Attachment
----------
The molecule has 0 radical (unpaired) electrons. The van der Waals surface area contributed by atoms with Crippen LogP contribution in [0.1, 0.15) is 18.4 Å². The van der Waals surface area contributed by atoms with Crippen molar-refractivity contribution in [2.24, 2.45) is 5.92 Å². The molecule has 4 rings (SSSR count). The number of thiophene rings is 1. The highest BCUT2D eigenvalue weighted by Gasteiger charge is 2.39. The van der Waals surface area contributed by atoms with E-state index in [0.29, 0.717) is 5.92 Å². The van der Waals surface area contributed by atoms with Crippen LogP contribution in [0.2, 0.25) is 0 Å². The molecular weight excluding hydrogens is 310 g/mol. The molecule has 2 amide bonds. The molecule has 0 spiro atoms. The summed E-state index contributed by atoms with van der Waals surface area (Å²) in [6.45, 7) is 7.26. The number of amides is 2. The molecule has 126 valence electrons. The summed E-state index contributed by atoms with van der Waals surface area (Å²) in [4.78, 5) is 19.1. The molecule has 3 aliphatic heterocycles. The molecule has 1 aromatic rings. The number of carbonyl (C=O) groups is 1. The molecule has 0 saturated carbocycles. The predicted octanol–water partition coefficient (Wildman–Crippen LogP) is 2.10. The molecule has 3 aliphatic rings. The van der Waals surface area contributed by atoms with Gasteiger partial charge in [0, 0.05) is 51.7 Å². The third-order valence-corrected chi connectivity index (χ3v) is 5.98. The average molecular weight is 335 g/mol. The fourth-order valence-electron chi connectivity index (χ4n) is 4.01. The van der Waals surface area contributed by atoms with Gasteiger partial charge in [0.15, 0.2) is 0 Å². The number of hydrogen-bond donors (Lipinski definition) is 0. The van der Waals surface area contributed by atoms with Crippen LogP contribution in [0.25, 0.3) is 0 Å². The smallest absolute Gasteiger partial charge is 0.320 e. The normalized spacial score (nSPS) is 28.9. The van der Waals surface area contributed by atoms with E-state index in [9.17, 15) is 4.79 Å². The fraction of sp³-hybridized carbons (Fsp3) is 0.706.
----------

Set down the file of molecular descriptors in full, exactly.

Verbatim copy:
The molecule has 0 radical (unpaired) electrons. The van der Waals surface area contributed by atoms with Crippen LogP contribution in [0.1, 0.15) is 18.4 Å². The van der Waals surface area contributed by atoms with Crippen molar-refractivity contribution in [2.24, 2.45) is 5.92 Å². The molecule has 4 rings (SSSR count). The number of thiophene rings is 1. The highest BCUT2D eigenvalue weighted by Gasteiger charge is 2.39. The van der Waals surface area contributed by atoms with E-state index in [0.29, 0.717) is 5.92 Å². The van der Waals surface area contributed by atoms with Crippen LogP contribution in [0.2, 0.25) is 0 Å². The molecular weight excluding hydrogens is 310 g/mol. The molecule has 2 amide bonds. The molecule has 0 spiro atoms. The summed E-state index contributed by atoms with van der Waals surface area (Å²) in [6.45, 7) is 7.26. The number of amides is 2. The molecule has 126 valence electrons. The summed E-state index contributed by atoms with van der Waals surface area (Å²) in [4.78, 5) is 19.1. The molecule has 3 aliphatic heterocycles. The molecule has 1 aromatic rings. The number of carbonyl (C=O) groups is 1. The molecule has 0 saturated carbocycles. The predicted octanol–water partition coefficient (Wildman–Crippen LogP) is 2.10. The molecule has 3 aliphatic rings. The van der Waals surface area contributed by atoms with Gasteiger partial charge in [0, 0.05) is 51.7 Å². The third-order valence-corrected chi connectivity index (χ3v) is 5.98. The average molecular weight is 335 g/mol. The fourth-order valence-electron chi connectivity index (χ4n) is 4.01. The van der Waals surface area contributed by atoms with Gasteiger partial charge in [0.15, 0.2) is 0 Å². The number of hydrogen-bond donors (Lipinski definition) is 0. The van der Waals surface area contributed by atoms with Crippen LogP contribution in [0.25, 0.3) is 0 Å². The smallest absolute Gasteiger partial charge is 0.320 e. The normalized spacial score (nSPS) is 28.9. The van der Waals surface area contributed by atoms with E-state index in [9.17, 15) is 4.79 Å². The fraction of sp³-hybridized carbons (Fsp3) is 0.706.